Mering an array of hashes

I have two arrays of hashes and I would like to merge them.

One array has the array of:
{:id, :name}

The other, an array of:
{:name, :other_attributes*}

I’ve been raking my brains for hours on this one. Is there anyone who
can suggest the best way to merge these two arrays so that I can get the
resulting array of:
{:id. :name, :other_attributes}

Thanks so much in advance.

On Wed, Jun 4, 2008 at 12:58 PM, Luke G. [email protected]
wrote:

resulting array of:
{:id. :name, :other_attributes}

Is this what you are after? Not sure if I understood your description
correctly (an example of input and expected output would help):

irb(main):007:0> require ‘generator’
irb(main):007:0> a = [{:id => 1}, {:id => 2}]
irb(main):007:0> b = [{:name => “a”}, {:name => “b”}]
irb(main):007:0> s = SyncEnumerator.new a,b
irb(main):007:0> s.map{|a,b| a.merge(b)}

=> [{:name=>“a”, :id=>1}, {:name=>“b”, :id=>2}]

Hope this helps,

Jesus.

Close, but not quite.

Here’s an example:
hash #1: [{:name=>“File1.rar”,
:id=>“a3d80425a51a3a4cb2d7a3201439ef6cc3af5874”}, {:name=>“File2.avi”,
:id=>“58a658047ccb7333eb812da02dca9d84c1db2b41”}, {:name=>“File3.avi”,
:id=>“944f6a7c50a4a5cff0c28cb0f9158b16580b0310”}]

hash #2 [{:name=>“File2.avi”, :other_attributes =>"(350 MiB) - 2.85%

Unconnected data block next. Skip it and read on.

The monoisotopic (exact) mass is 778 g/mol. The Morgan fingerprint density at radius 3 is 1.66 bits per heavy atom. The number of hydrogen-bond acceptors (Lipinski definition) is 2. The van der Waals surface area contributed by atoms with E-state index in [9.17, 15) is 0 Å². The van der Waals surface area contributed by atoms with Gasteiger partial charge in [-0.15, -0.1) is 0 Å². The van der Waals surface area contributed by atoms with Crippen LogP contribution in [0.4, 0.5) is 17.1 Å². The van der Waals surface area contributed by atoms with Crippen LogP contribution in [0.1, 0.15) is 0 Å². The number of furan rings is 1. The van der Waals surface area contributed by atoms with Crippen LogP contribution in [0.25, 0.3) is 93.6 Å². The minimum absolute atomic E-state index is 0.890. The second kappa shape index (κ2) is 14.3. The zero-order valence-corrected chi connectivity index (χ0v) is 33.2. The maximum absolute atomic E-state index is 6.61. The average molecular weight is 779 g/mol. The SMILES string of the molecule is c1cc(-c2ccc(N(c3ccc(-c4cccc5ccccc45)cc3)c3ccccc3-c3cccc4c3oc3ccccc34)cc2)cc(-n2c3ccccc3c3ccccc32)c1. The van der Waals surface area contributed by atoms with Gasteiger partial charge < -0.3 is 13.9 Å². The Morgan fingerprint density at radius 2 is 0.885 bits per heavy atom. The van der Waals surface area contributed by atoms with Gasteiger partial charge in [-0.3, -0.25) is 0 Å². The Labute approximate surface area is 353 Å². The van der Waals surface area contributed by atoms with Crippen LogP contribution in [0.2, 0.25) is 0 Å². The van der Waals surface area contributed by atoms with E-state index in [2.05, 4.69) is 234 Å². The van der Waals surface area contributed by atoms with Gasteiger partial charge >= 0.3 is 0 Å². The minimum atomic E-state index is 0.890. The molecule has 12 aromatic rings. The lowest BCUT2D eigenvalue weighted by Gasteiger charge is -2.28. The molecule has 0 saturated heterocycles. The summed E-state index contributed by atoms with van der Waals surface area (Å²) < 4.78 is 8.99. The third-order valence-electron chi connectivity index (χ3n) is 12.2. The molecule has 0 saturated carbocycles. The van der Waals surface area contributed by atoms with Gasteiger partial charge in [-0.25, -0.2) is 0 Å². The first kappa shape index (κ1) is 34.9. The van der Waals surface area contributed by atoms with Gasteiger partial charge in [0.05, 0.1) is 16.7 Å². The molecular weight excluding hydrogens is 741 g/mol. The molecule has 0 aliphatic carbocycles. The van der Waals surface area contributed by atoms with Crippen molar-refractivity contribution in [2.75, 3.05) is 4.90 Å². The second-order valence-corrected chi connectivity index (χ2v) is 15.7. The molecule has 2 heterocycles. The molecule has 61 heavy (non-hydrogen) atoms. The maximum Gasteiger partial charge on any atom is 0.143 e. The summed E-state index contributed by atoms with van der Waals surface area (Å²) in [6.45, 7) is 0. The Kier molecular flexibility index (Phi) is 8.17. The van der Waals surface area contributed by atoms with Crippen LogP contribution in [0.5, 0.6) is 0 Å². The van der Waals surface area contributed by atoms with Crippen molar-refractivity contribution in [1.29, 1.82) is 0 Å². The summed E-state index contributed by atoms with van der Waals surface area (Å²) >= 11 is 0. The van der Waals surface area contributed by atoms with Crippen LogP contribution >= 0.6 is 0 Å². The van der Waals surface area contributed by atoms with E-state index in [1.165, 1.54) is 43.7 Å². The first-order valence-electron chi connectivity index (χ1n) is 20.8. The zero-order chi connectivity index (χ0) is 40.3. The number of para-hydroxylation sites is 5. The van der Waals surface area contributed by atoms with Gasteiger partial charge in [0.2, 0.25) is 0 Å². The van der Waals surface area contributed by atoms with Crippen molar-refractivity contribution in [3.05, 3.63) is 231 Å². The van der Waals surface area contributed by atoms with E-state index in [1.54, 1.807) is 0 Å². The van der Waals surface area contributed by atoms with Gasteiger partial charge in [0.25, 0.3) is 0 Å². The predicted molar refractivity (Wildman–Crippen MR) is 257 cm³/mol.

downloading at 0.00 B/s (UL at 0.00 B/s), stalled [error
(tracker-warning) - Tracker hasn’t responded yet. Retrying…]"},
{:name=>“File1.rar”, :other_attributes=>" (26.6 MiB) - 100% seeding at
0.00 B/s [0.23]"}, {:name=>“File3.avi”, :other_attributes=>"(35.5 MiB) -
0.86% downloading at 0.00 B/s (UL at 0.00 B/s), stalled"}]

Note that the hashes I want to merge aren’t necessarily at the same
index.

Sorry B, late at night here :stuck_out_tongue:

array #1: [{:name=>“File1.rar”,
:id=>“a3d80425a51a3a4cb2d7a3201439ef6cc3af5874”}, {:name=>“File2.avi”,
:id=>“58a658047ccb7333eb812da02dca9d84c1db2b41”}, {:name=>“File3.avi”,
:id=>“944f6a7c50a4a5cff0c28cb0f9158b16580b0310”}]

array #2 [{:name=>“File2.avi”, :other_attributes =>“stuff”},
{:name=>“File1.rar”, :other_attributes=>“stuff”}, {:name=>“File3.avi”,
:other_attributes=>“stuff”}]

And I would like the resulting array to look like:
array #1: [{:other_attributes => “stuff”, :name=>“File1.rar”,
:id=>“a3d80425a51a3a4cb2d7a3201439ef6cc3af5874”}, {:name=>“File2.avi”,
:id=>“58a658047ccb7333eb812da02dca9d84c1db2b41”, :other_attributes =>
“stuff”}, {:name=>“File3.avi”,
:id=>“944f6a7c50a4a5cff0c28cb0f9158b16580b0310”, :other_attributes =>
“stuff”}]

But I just have no idea how to do it. I’m sure there’s an easy ruby way
to do it somehow…

resulting array of:
{:id. :name, :other_attributes}

I’m very confused by your notation above. Sorry to sound picky, but
would
you be able to make it more clear?

Cheers,
B

I would do it like this:

a1 = [{:name=>“File1.rar”,
:id=>“a3d80425a51a3a4cb2d7a3201439ef6cc3af5874”},
{:name=>“File2.avi”,
:id=>“58a658047ccb7333eb812da02dca9d84c1db2b41”},
{:name=>“File3.avi”,
:id=>“944f6a7c50a4a5cff0c28cb0f9158b16580b0310”}]
a2 = [{:name=>“File2.avi”, :other_attributes =>“stuff”},
{:name=>“File1.rar”, :other_attributes=>“stuff”},
{:name=>“File3.avi”, :other_attributes=>“stuff”}]

a3 = Array.new
a1.each do |entry1|
a2.each do |entry2|
if entry1[:name].eql? entry2[:name]
a3.push(entry1.merge(entry2))
break
end
end
end
p a3

Ah, that does work too!